With its ability to learn, solve problems and recognize patterns at a velocity and scale no human will ever match, artificial intelligence is poised to reshape how buildings are designed, built and operated — and 2023 will be the year it takes hold.
“Artificial intelligence will transform our industry in the next 10 years more than any other technology in the past 100 years,” said James Barrett, chief innovation officer for Turner Construction, the nation’s largest contractor. “It’s going to be huge because it has such broad application in so many cases. It’s not a question of if. It’s a question of when.”
AI and machine learning, a subset of AI that uses algorithms to learn from data without human programming, have been bubbling under the surface of construction operations for a few years now. But this year, Barrett predicted, “the growth curve is going to turn up really fast.”
Combining the power of intelligent machines with human ingenuity, AI is the digital brain that makes industry-changing technologies such as robotics, blockchain and 3D printing possible. With its superpowers in modeling and pattern detection as well as prediction and optimization, AI can reduce expensive errors and worksite injuries; train and eventually replace increasingly scarce workers; enhance sustainability and circularity; design, maintain and operate buildings; and clean up and give transparency to the supply chain.
And just as OpenAI’s headline-grabbing ChatGPT can now deliver AI’s vast knowledge within seconds to anyone who can ask a question, AI can quickly and efficiently solve problems that have plagued construction for centuries, without the need for a department staffed with MIT- and Stanford-educated pros to crack its code. AI is becoming easier to use, opening up to everyone from designers to jobsite crews, Barrett told Construction Dive.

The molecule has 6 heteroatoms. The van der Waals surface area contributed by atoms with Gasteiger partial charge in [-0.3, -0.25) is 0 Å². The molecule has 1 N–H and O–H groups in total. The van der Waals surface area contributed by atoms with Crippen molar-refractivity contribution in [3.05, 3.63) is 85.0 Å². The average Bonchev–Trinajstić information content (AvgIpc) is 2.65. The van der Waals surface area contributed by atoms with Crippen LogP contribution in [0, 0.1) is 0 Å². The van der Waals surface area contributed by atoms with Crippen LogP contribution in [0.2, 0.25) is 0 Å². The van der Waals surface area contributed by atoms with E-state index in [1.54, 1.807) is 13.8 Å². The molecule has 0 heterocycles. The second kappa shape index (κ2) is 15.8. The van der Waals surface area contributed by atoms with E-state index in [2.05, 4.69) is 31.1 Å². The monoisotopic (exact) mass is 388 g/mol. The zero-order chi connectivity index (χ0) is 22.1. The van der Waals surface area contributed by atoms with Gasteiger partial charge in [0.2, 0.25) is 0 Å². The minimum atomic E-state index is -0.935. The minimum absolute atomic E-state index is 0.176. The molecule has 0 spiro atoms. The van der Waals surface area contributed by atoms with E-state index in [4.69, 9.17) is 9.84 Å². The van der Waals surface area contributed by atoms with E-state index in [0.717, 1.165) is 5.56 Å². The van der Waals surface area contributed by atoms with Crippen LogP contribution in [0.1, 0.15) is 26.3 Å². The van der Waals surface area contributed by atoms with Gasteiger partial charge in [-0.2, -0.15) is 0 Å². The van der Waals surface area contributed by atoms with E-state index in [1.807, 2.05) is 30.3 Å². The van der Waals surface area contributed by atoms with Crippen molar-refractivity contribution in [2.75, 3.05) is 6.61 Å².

“We’re already seeing AI tools becoming more democratized, if you will,” he said. “There are solutions that don’t require super advanced technical programming language capabilities.”
Data management is key
In 2022, 92% of construction companies said they were using or intend to use AI, according to Peak’s Decision Intelligence Maturity Index, but most are far from ready. Only 65% of construction companies’ AI projects have been successful — among the lowest percentage of all industries surveyed.
In an industry that’s never been known for welcoming change, technological resistance is certainly a factor in lagging AI adoption. But the biggest obstacle construction companies face, both individually and collectively, is getting a handle on their data.
“We all have this abundance of data,” said Tim Gaylord, corporate director of innovation for Redwood City, Calif.-based DPR Construction, which for the past several years has been integrating AI capabilities into its tech stack and developing proprietary AI solutions to address issues such as staffing shortages, safety concerns and cost and schedule overruns. “We’re collecting it from so many different sources, and we’re at this kind of tipping point where I think we’re going to see companies focus on it to really leverage it better.”
Collecting and managing data in a dynamic and complex industry like construction is much more challenging than it is in controlled environments like manufacturing and automotive, said Aviad Almagor, vice president of technology innovation for construction tech provider Trimble.
“Construction is a bit behind,” Almagor added, “but I’m very optimistic that we are moving in the right direction.”
Right now, most of the industry’s data lives in silos, owned by many different entities who are hesitant to share it because of competitive concerns, and the industry hasn’t been collecting a lot of the historical data necessary to make modeling and prediction more precise, said Burcin Kaplanoglu, co-founder and vice president of innovation at Oracle Industry Lab, a Chicago-based incubator that explores, tests and validates technologies for construction and engineering, among other industries.
“We’re not just going to get there by magic,” Kaplanoglu said. “We need to take data from jobsites in a way that we can actually make use out of it. But I work with many industry leaders, and everybody is recognizing that. So, I think in the next two years, we’re going to see significant improvement.”
The key for success is sharing, Almagor said.
“The data any construction company collects, as a single entity, is not enough to get a valuable outcome. But if we as an industry can collaborate and collect the data, process it and then share the anonymized outcome back to the industry, we’ll have the data we need for healthy, valuable machine learning processes that can provide benchmarking and predictive, prescriptive outcomes.”